CHATSWORTH, Ga. – Promising to remove 50,000 truckloads from Georgia highways, state officials signed an agreement Tuesday to develop a rail-truck terminal to serve shippers in North Georgia and neighboring states with a more convenient route to the port of Savannah 350 miles away.
The so-called inland port in this small, mountain community is the second in what is planned to be a statewide network of terminals designed to make rail more convenient to shippers. The first is in Cordele. Besides providing an alternative to existing freight, the network is also envisioned as a lure to manufacturers.
Gov. Nathan Deal said the Chatsworth terminal and the potential jobs it could bring is part of the payoff that legislators were promised when they voted to appropriate $266 million in bonds to fund the state’s share of deepening the shipping channel of the Savannah River.
“The message we delivered to legislators who really did not, perhaps, know what the port of Savannah did for our state was this: the port of Savannah is the key to prosperity for the entire state of Georgia,” he told the dignitaries assembled for the ceremony. “Today’s step is a further ratification of that vision and that goal.”
Chambers of commerce and other industry recruiters in the area have already been talking up the terminal as a way to entice manufacturers to bring jobs to the state. And executives from the Volkswagen assembly plant in nearby Chattanooga, Tenn., were interested enough to attend Tuesday’s ceremony.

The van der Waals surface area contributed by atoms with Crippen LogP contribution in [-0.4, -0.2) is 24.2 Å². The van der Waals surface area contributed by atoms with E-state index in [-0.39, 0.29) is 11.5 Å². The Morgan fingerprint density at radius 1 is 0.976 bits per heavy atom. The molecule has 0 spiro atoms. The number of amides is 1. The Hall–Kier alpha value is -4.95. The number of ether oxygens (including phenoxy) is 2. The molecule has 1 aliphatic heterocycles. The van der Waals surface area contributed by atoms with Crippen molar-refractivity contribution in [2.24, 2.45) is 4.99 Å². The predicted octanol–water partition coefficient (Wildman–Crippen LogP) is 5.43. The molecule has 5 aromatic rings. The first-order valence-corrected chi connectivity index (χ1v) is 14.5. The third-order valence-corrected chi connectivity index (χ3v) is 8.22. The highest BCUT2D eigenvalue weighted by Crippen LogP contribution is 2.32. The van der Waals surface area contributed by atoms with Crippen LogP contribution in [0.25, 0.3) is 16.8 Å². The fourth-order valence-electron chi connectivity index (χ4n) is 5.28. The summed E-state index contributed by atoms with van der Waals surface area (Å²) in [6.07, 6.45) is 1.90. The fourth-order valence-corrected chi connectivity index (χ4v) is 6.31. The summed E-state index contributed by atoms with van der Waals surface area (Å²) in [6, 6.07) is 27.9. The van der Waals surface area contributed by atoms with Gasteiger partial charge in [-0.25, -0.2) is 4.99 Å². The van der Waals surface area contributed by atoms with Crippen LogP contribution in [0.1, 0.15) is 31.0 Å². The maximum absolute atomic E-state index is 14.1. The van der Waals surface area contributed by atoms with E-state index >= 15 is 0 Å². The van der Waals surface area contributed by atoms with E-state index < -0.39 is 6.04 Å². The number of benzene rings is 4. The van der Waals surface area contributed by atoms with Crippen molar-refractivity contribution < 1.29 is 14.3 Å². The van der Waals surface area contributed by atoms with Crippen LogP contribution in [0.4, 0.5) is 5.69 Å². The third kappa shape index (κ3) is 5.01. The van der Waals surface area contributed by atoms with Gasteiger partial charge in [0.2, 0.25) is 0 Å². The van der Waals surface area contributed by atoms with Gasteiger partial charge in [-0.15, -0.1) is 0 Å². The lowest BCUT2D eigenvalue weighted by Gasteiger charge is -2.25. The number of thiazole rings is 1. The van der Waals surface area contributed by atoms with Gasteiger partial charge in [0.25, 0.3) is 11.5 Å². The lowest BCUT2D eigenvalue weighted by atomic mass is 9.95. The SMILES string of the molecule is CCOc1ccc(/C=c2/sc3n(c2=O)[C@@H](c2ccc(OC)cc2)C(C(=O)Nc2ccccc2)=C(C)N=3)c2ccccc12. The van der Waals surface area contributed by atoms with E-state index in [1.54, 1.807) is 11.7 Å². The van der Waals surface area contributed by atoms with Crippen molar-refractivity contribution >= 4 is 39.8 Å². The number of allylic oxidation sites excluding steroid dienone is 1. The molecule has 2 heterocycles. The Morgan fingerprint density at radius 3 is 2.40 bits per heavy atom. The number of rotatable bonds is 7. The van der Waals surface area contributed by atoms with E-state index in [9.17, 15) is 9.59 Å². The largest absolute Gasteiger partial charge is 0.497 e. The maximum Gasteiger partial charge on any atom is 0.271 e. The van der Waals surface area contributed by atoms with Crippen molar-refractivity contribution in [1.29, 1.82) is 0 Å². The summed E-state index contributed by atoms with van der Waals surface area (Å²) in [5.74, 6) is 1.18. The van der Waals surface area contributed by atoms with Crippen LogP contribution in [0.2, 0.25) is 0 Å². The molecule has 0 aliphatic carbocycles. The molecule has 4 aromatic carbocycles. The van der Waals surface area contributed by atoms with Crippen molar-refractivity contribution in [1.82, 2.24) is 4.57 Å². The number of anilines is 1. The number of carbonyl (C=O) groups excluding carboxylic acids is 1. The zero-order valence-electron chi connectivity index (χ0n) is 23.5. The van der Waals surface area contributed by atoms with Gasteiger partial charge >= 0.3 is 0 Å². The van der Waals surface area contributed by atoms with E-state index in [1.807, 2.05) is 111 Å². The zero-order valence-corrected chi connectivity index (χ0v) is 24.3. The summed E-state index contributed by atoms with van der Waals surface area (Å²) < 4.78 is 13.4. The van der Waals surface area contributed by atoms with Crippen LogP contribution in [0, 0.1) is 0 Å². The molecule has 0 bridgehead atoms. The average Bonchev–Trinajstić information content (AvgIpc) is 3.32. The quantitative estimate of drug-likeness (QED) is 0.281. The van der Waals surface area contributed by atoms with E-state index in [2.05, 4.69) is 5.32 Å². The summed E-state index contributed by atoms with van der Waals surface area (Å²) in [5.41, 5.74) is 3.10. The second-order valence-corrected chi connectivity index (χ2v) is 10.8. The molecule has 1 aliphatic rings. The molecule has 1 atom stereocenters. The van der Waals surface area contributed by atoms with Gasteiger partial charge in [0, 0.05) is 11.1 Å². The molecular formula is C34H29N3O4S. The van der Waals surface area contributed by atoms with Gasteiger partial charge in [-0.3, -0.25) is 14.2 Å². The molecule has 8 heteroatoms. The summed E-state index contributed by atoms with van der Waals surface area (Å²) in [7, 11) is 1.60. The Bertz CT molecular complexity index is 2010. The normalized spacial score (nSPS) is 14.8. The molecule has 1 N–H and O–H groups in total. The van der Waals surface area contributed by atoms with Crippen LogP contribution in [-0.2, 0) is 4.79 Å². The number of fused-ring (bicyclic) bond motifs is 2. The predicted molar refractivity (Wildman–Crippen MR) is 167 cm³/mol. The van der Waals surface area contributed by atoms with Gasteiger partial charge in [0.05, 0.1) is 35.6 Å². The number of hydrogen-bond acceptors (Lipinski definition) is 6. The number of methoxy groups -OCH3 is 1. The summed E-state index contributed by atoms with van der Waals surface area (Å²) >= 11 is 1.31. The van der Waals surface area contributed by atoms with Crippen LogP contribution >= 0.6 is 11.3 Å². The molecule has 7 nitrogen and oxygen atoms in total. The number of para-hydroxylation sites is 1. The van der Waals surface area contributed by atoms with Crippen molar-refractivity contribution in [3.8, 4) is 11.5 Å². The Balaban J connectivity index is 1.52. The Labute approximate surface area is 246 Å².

State taxpayers will put $10 million into development of the Chatsworth project. The Georgia Ports Authority, which will operate it, is putting in another $7.5 million it has earned from port fees. Murray County is investing $1 million in the 42-acre site, and CSX Corporation is putting in $5.5 million.
Asked why Republicans like Deal and the legislative leaders would have the state develop the facility instead of private industry, the governor said it was a partnership.
“I think it is one of the better examples of a public-private partnership that benefits everybody,” he said.
Operating the facility will take perhaps a dozen or so workers. It isn’t a new endeavor for the Ports Authority which already runs a larger train yard in Savannah that handled 360,000 containers last year and serves both CSX and Norfolk Southern railroads, said Curtis Foltz, the authority’s executive director.
He said Norfolk Southern was in discussions about the Chatsworth facility, but no site could be found that could serve both railroads in Northwest Georgia. CSX already runs through Chatsworth, but Norfolk Southern has a large terminal in Rome, about an hour away. The proximity is still close enough to stimulate competition that shippers in the region can benefit from, experts say.
“It’s important to recognize that this is about economic development in this region. It’s about better transportation solutions throughout the state of Georgia,” Foltz said. “…And it’s about keeping Georgia No. 1 in the country in terms of infrastructure solutions and transportation solutions.”
Named the Appalachian Regional Port, the facility is expected to begin operations in 2018. Officials did not offer a timetable on the development of the handful of other inland ports a state study recommended.
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